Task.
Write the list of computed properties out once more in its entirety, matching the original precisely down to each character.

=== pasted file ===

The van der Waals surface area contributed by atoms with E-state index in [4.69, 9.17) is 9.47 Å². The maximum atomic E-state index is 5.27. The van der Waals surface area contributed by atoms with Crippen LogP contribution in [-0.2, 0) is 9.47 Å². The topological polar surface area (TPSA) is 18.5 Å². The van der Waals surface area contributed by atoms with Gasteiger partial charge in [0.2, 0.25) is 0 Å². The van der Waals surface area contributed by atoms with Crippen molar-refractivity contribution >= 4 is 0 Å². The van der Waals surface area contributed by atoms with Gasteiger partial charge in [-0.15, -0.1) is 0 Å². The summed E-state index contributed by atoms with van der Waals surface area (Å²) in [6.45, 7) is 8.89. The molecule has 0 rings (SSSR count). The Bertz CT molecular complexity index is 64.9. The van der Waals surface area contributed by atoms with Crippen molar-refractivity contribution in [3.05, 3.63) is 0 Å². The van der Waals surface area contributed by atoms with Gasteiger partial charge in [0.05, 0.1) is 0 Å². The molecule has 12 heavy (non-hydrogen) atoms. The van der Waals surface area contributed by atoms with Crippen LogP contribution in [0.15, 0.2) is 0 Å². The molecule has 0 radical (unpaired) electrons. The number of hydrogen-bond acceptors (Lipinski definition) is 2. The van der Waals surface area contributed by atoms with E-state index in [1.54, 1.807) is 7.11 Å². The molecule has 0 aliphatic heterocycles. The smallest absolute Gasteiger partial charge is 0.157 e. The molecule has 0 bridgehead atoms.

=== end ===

The van der Waals surface area contributed by atoms with E-state index in [4.69, 9.17) is 9.47 Å². The maximum atomic E-state index is 5.27. The van der Waals surface area contributed by atoms with Crippen LogP contribution in [-0.2, 0) is 9.47 Å². The topological polar surface area (TPSA) is 18.5 Å². The van der Waals surface area contributed by atoms with Gasteiger partial charge in [0.2, 0.25) is 0 Å². The van der Waals surface area contributed by atoms with Crippen molar-refractivity contribution >= 4 is 0 Å². The van der Waals surface area contributed by atoms with Gasteiger partial charge in [-0.15, -0.1) is 0 Å². The summed E-state index contributed by atoms with van der Waals surface area (Å²) in [6.45, 7) is 8.89. The molecule has 0 rings (SSSR count). The Bertz CT molecular complexity index is 64.9. The van der Waals surface area contributed by atoms with Crippen molar-refractivity contribution in [3.05, 3.63) is 0 Å². The van der Waals surface area contributed by atoms with Gasteiger partial charge in [0.05, 0.1) is 0 Å². The molecule has 12 heavy (non-hydrogen) atoms. The van der Waals surface area contributed by atoms with Crippen LogP contribution in [0.15, 0.2) is 0 Å². The molecule has 0 radical (unpaired) electrons. The number of hydrogen-bond acceptors (Lipinski definition) is 2. The van der Waals surface area contributed by atoms with E-state index in [1.54, 1.807) is 7.11 Å². The molecule has 0 aliphatic heterocycles. The smallest absolute Gasteiger partial charge is 0.157 e. The molecule has 0 bridgehead atoms.